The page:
Paul said to Titus, “Let our people remember to maintain good works so they’ll have a good testimony toward people that are unsaved.” Doing good things, trust in the Lord and do good. “So shalt thou dwell in the land and verily thou shall be fed,” said the psalmist. Now what does it mean to do good works? Are you going around being what we call a traditional ‘do-gooder’, making a, a crusade of it so that you’re kind of a nuisance to everybody? No. I think it’s far simpler than that. When you see a need, meet it.
You get, go next door to, to, to visit your neighbor and find out that she’s sick, down in bed with the flu; and the baby is crying and needs a — that little chassis needs a, a removable seat cover; and there’s a stack of dirty dishes in the sink. What do you do? Well, you take care of the baby; then you wash the dishes; and then you go home and you make a pot of hot soup and bring it over for lunch and feed that sick lady something that’ll strengthen her… That’s good works. Don’t wait to be asked — just go ahead and meet the need. And don’t wait to be thanked.
A psychiatrist in charge of a large hospital many years ago — this would be back in the 1930’s — many years the psychiatrist in charge of a large mental hospital told me straight out that many of his patients were there because they were longing for somebody to appreciate them, and thank them, and, and notice them — and nobody did. Well I don’t know how accurate that appraisal may have been — I’m not a medical man myself. I only know that’s what he said. He said, “Most people go through life hoping to be appreciated, and they don’t. And there are some people who just can’t stand it. And they’re here.” Sad, isn’t it?
Well, just don’t expect to be thanked. If somebody thanks you, that’s an extra bonus. Don’t expect to be thanked or paid. Jesus said, “When you do good, don’t expect people to pay you back. Do good things for people that can’t pay you back and you’ll get a reward in heaven — that’s what Jesus said. “In well-doing.” What, what does it mean to do good things? It means to meet needs where you see them. It means to encourage people when they’re discouraged. It means to notice people when they’re lonely and devastated. It means to help people when they’re carrying a burden too heavy for them. Yes, it may mean just to cry with somebody when his heart is breaking.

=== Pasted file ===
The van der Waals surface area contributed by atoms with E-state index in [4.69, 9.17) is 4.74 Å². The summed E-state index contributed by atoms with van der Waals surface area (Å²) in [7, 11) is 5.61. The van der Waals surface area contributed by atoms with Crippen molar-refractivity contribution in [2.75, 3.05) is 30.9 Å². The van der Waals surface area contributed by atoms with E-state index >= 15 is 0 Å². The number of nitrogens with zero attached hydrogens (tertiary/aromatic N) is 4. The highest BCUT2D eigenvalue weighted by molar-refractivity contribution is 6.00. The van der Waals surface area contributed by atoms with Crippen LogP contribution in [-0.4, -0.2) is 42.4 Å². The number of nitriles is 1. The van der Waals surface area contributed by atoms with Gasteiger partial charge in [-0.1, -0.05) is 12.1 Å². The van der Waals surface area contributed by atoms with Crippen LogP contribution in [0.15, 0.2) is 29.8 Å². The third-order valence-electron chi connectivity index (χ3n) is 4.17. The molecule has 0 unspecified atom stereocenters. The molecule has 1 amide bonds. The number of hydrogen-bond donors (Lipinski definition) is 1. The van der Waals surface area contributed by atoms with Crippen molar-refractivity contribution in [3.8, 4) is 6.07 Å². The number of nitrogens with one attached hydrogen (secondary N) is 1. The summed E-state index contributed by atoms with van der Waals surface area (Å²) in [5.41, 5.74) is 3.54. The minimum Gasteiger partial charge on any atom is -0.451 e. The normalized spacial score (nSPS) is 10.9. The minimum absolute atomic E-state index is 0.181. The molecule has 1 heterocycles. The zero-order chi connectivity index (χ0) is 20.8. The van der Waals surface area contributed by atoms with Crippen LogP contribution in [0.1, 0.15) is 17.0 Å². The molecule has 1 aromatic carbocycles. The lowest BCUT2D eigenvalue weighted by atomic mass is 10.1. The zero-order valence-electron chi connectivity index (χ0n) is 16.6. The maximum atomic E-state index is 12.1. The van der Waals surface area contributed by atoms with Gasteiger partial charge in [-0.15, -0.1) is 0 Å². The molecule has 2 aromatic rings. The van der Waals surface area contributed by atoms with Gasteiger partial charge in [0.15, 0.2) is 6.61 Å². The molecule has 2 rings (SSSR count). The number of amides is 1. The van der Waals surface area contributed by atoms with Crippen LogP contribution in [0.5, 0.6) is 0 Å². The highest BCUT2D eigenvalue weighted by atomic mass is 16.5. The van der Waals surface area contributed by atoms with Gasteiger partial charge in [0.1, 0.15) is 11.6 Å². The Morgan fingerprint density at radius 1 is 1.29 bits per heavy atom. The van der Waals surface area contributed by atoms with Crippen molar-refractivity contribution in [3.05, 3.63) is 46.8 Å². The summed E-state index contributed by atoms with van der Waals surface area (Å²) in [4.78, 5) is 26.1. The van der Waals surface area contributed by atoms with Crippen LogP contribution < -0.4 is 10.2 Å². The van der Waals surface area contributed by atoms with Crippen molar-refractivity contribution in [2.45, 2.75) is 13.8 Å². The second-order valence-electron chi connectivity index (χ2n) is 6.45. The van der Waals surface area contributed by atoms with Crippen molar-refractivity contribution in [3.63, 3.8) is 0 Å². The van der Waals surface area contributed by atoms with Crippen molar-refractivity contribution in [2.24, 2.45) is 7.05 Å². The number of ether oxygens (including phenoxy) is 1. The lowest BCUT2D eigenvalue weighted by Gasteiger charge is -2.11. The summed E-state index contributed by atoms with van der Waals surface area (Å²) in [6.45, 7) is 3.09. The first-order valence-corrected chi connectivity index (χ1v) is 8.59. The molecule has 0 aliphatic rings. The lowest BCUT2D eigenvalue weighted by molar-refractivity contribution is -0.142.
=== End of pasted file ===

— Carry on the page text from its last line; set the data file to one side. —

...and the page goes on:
See the need and meet it for Jesus’ sake. See, “commit their souls to God in well-doing, as unto a faithful creator who made things.” Who’s the creator? John 1, “All things were made by Him, the Lord Jesus. And without Him was not anything made that was made.” So what you’re actually doing is to meet the needs of people for the sake of your blessed living Lord. The Creator? Yes. The redeemer? Yes. Your high priest and coming king? Yes. The one who has a perfect plan for your life? Yes. The one who can take you through trials?
See, this verse started by the word ‘suffer’. The one that can take you through suffering in a way that will glorify Him, and meet the needs of others. I’ll finish this verse up the next time that we get together, God willing. It’s good stuff, isn’t it? My how it shakes up my own heart to visit with you as we look over the Word of God.
Father today, help us to good things in the light of eternity. In Jesus’ name. Amen.
Till I meet you once again by way of radio, walk with the King today and be a blessing!